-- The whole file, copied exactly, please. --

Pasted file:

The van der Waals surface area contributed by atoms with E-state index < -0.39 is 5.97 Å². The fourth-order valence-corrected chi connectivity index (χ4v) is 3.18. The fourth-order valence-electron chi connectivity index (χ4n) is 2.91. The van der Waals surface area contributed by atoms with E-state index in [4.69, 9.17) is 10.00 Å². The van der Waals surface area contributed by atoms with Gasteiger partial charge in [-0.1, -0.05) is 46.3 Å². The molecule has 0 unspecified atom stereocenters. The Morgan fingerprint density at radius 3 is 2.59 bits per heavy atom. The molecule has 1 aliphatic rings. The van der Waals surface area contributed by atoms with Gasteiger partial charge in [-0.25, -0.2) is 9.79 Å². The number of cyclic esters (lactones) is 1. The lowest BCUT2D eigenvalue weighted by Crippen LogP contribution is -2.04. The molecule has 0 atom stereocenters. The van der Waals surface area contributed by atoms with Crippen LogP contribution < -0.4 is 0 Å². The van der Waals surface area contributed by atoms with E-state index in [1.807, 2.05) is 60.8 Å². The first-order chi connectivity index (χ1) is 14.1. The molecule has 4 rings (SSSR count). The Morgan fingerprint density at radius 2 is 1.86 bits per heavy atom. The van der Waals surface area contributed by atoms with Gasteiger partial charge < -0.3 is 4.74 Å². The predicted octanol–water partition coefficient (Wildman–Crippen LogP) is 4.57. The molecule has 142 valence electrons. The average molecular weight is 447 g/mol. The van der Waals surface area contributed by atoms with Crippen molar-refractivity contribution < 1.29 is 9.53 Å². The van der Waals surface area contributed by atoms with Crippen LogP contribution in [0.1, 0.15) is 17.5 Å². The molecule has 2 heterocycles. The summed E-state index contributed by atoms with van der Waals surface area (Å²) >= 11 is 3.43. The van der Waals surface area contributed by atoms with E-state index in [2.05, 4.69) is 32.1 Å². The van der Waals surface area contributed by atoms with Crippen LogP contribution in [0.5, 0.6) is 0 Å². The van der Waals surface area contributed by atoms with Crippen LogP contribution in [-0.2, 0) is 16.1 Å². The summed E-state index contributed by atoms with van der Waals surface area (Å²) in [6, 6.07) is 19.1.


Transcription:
The van der Waals surface area contributed by atoms with E-state index < -0.39 is 5.97 Å². The fourth-order valence-corrected chi connectivity index (χ4v) is 3.18. The fourth-order valence-electron chi connectivity index (χ4n) is 2.91. The van der Waals surface area contributed by atoms with E-state index in [4.69, 9.17) is 10.00 Å². The van der Waals surface area contributed by atoms with Gasteiger partial charge in [-0.1, -0.05) is 46.3 Å². The molecule has 0 unspecified atom stereocenters. The Morgan fingerprint density at radius 3 is 2.59 bits per heavy atom. The molecule has 1 aliphatic rings. The van der Waals surface area contributed by atoms with Gasteiger partial charge in [-0.25, -0.2) is 9.79 Å². The number of cyclic esters (lactones) is 1. The lowest BCUT2D eigenvalue weighted by Crippen LogP contribution is -2.04. The molecule has 0 atom stereocenters. The van der Waals surface area contributed by atoms with Crippen LogP contribution < -0.4 is 0 Å². The van der Waals surface area contributed by atoms with E-state index in [1.807, 2.05) is 60.8 Å². The first-order chi connectivity index (χ1) is 14.1. The molecule has 4 rings (SSSR count). The Morgan fingerprint density at radius 2 is 1.86 bits per heavy atom. The van der Waals surface area contributed by atoms with Gasteiger partial charge < -0.3 is 4.74 Å². The predicted octanol–water partition coefficient (Wildman–Crippen LogP) is 4.57. The molecule has 142 valence electrons. The average molecular weight is 447 g/mol. The van der Waals surface area contributed by atoms with Crippen molar-refractivity contribution < 1.29 is 9.53 Å². The van der Waals surface area contributed by atoms with Crippen LogP contribution in [0.1, 0.15) is 17.5 Å². The molecule has 2 heterocycles. The summed E-state index contributed by atoms with van der Waals surface area (Å²) >= 11 is 3.43. The van der Waals surface area contributed by atoms with E-state index in [2.05, 4.69) is 32.1 Å². The van der Waals surface area contributed by atoms with Crippen LogP contribution in [0.5, 0.6) is 0 Å². The van der Waals surface area contributed by atoms with Crippen LogP contribution in [-0.2, 0) is 16.1 Å². The summed E-state index contributed by atoms with van der Waals surface area (Å²) in [6, 6.07) is 19.1.